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Thread: Do "sobriety checkpoints" make us safer?

  1. #1
    Vulture of The Western World Eric's Avatar
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    Do "sobriety checkpoints" make us safer?

    Do "sobriety checkpoints" make us safer?

    We're told that random sobriety checkpoints used to identify and catch "drunk drivers" make the roads safer -- but there's little, if any, hard data to support this claim.

    What we do have is an attempt to correlate the number of people arrested for driving with at least some alcohol in their bloodstream with a reduction in alcohol-related motor vehicle fatalities.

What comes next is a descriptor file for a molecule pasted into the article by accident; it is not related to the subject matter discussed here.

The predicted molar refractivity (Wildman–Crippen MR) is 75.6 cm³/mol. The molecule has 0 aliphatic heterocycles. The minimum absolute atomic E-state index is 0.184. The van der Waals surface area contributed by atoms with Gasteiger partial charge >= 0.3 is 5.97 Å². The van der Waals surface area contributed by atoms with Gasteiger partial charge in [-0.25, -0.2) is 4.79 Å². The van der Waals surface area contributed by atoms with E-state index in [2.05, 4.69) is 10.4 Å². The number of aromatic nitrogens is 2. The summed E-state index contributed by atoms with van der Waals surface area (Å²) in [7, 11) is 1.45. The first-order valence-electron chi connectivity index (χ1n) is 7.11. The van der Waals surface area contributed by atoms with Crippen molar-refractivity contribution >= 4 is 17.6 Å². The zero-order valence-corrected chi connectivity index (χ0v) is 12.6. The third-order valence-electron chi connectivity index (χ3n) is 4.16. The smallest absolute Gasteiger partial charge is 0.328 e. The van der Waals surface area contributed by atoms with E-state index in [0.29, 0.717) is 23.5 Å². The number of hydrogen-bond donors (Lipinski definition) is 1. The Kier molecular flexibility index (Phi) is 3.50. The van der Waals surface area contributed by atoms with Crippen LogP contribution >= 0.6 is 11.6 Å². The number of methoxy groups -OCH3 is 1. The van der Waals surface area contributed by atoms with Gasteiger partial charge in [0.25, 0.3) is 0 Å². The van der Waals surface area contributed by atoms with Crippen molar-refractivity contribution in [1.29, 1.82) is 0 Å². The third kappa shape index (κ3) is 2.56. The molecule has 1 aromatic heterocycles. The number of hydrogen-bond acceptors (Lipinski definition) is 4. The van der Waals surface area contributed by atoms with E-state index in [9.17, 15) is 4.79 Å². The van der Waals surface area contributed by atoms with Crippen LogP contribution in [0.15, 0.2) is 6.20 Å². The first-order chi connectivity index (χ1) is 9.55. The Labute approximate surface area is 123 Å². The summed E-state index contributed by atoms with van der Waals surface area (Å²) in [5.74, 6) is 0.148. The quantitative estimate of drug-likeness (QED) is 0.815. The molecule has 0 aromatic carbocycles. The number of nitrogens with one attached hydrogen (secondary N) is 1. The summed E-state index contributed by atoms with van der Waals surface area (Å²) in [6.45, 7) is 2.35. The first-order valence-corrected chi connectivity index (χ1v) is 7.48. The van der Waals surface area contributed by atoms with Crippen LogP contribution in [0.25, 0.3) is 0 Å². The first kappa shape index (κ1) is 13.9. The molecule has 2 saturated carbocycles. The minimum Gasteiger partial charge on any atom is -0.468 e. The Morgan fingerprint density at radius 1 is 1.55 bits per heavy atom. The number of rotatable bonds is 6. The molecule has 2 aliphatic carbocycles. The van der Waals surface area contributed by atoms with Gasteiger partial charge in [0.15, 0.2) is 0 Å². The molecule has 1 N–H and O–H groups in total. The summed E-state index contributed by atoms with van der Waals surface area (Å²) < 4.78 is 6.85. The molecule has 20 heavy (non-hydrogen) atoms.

That's quite a different thing.

    In fact, the practice of herding drivers like cattle through "checkpoints" hasn't put much of a dent in the total number of drunk driving deaths that occur annually in this country.

    Depending on whose numbers you believe, roughly half of the 50,000 or so motor vehicle fatalities reported to the National HighwayTraffic Safety Administration (NHTSA) each year are "alcohol-related" -- that is, attributed in some way to the consumption of alcohol and the involvement of a motor vehicle.